This is not to deny that such an approach to diversity has important problems. How do middle-class evangelicals, for instance, cooperate with folks from different cultures, while also protecting what is unique to different groups? There is no easy answer, the myth of the melting pot to the contrary. But the multi-cultural approach only perpetuates the old ideal of America as melting pot. According to this myth, all different ethnic groups can be dumped together into a common pot, simmered in public schools, and somehow these distinct flavors will contribute to a savory stew. What many immigrant groups in America long ago figured out was that the food served from the melting pot was incredibly bland. Dominated by the dull seasonings of Yankee culture, each group lost its particular identity.

The melting-pot myth is perpetuated when administrators and faculty at evangelical colleges argue that their institutions should reflect the diversity of America, and even the world. Such thinking arises from the conceit that evangelicalism transcends or has no culture. This view of culture repeats the heresy of docetism, which denied that Jesus Christ had a real physical existence. When evangelicals think that their beliefs and piety — a particular expression of Christianity in modern history — can be poured wholesale into any cultural form, or that every culture can find genuine expression within the bounds of faith and practice of evangelicals, they deny the truth of the Incarnation that on this side of glory Christian faith is always mediated in particular cultures.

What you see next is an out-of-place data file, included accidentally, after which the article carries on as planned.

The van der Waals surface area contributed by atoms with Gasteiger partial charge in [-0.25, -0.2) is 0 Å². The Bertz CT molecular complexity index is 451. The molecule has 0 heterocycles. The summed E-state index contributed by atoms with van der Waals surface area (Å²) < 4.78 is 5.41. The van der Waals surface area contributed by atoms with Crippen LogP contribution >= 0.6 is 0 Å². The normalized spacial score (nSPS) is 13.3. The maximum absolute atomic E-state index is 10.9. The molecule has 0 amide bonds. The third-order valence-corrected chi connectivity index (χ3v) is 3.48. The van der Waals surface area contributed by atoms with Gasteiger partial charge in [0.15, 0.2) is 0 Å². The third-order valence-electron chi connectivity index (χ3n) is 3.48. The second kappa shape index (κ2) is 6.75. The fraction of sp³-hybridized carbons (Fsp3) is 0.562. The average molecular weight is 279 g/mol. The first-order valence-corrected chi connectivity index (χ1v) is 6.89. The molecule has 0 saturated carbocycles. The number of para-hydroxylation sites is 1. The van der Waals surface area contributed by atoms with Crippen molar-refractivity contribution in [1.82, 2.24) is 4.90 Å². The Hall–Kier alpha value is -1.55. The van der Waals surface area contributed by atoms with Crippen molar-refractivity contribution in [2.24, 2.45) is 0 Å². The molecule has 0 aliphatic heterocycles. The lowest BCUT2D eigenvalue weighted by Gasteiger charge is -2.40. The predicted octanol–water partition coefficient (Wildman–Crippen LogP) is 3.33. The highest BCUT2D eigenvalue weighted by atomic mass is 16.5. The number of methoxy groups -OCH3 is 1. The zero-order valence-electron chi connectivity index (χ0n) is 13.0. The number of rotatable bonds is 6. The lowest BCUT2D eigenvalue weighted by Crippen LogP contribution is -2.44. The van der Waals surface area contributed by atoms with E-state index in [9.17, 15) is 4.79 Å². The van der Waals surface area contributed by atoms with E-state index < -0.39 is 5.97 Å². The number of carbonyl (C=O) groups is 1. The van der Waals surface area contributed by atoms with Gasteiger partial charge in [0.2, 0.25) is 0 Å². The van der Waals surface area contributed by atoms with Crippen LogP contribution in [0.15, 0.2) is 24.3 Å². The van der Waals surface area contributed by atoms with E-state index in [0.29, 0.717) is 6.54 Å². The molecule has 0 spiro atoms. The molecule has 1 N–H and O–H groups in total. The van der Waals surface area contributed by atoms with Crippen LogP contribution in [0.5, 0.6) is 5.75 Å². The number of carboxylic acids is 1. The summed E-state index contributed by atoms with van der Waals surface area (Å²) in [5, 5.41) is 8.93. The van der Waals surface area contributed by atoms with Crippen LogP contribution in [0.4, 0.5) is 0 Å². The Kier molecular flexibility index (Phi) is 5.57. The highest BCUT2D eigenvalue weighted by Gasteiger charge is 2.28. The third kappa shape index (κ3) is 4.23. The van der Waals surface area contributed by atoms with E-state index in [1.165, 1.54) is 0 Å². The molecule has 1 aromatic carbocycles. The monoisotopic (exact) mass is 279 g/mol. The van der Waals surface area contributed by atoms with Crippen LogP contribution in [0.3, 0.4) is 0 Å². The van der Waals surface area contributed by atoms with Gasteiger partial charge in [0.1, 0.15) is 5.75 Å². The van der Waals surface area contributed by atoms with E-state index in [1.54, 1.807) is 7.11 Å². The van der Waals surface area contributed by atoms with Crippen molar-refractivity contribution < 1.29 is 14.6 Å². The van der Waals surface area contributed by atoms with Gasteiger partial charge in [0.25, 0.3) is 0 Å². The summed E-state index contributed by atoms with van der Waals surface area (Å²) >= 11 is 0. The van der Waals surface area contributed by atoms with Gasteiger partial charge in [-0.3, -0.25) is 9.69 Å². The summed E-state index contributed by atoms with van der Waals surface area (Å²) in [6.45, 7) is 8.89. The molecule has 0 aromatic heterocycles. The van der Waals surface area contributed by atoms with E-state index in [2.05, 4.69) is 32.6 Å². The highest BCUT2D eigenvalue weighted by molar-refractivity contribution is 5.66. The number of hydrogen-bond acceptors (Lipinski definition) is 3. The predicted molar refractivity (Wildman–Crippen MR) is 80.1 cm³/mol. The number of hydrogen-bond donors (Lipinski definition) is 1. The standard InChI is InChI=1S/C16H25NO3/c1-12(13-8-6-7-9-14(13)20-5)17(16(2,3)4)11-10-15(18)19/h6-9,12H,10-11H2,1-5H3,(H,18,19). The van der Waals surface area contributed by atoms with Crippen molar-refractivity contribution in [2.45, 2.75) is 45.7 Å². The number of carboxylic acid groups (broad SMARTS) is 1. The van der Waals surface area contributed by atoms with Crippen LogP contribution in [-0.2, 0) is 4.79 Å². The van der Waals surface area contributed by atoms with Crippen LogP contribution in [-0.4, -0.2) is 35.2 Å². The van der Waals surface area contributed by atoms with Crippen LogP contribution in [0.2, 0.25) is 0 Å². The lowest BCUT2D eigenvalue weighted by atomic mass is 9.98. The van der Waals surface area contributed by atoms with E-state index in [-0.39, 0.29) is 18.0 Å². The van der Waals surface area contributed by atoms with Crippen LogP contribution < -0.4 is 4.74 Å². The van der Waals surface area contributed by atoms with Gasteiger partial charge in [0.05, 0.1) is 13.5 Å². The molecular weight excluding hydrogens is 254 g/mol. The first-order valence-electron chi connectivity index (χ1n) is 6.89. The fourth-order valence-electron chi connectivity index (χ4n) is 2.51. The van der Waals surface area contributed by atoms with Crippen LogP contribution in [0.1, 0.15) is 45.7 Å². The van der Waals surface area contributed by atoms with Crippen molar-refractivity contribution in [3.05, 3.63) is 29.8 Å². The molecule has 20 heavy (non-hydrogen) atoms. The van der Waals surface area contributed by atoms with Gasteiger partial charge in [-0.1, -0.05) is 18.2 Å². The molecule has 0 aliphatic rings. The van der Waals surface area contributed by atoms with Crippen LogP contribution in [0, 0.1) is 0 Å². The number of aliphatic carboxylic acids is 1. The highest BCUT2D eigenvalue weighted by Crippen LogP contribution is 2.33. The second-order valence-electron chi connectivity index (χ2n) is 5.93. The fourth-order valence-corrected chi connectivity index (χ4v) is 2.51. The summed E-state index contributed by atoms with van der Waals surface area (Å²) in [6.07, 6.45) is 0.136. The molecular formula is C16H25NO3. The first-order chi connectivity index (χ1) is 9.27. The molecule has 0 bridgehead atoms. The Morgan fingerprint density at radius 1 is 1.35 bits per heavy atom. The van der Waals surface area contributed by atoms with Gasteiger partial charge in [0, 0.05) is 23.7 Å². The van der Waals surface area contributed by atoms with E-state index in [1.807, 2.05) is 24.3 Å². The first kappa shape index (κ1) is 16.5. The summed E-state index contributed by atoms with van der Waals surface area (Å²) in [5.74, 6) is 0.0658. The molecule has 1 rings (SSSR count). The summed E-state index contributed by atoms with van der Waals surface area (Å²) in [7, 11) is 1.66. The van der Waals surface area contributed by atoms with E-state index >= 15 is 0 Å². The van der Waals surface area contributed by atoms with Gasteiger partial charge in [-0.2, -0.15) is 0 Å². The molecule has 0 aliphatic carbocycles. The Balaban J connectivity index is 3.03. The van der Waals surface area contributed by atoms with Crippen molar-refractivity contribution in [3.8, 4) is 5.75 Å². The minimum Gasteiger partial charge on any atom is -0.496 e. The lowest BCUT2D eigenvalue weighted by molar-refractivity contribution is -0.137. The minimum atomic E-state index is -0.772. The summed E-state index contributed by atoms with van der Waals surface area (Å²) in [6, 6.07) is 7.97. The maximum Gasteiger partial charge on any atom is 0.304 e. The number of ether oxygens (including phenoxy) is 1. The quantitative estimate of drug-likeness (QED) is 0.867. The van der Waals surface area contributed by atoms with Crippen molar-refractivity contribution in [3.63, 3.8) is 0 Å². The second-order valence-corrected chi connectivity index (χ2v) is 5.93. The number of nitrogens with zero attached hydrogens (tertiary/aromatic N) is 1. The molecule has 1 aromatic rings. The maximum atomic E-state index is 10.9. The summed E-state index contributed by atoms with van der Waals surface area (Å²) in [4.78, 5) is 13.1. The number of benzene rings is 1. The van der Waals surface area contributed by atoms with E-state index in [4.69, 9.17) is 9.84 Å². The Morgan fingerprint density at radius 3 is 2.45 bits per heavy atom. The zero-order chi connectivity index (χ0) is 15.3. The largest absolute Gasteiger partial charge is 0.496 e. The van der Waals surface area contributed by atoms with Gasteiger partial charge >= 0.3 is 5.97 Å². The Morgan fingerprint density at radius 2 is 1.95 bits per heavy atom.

Does this mean that evangelical colleges should only admit and hire white middle-class folk? It certainly does not. But it does mean that evangelicals and other Christians who support religious colleges or universities should be more suspicious of contemporary shibboleths about diversity. The minority students who attend and the minority faculty who teach at evangelical colleges share in some meaningful way the religion, ideals, and aspirations (i.e., culture) of America’s entrepreneurial, middle-class Protestants. These caveats about diversity should also put an end to the practice of defining culture by biological traits. If evangelicals care at all about rich, vibrant, and genuine culture, they will weigh cautiously the assumptions made by proponents of diversity about what counts for culture.


  • D.G. Hart

    Darryl G. Hart is a religious and social historian. Hart is Visiting Professor of History at Hillsdale College in Hillsdale, Michigan. He previously served as dean of academic affairs at Westminster Seminary California from 2000 to 2004, taught church history and served as librarian at Westminster Theological Seminary in Philadelphia, directed the Institute for the Study of American Evangelicals at Wheaton College, and was Director of Partnered Projects, Academic Programs, and Faculty Development at the Intercollegiate Studies Institute in Wilmington, Delaware. He is an elder in the Orthodox Presbyterian Church.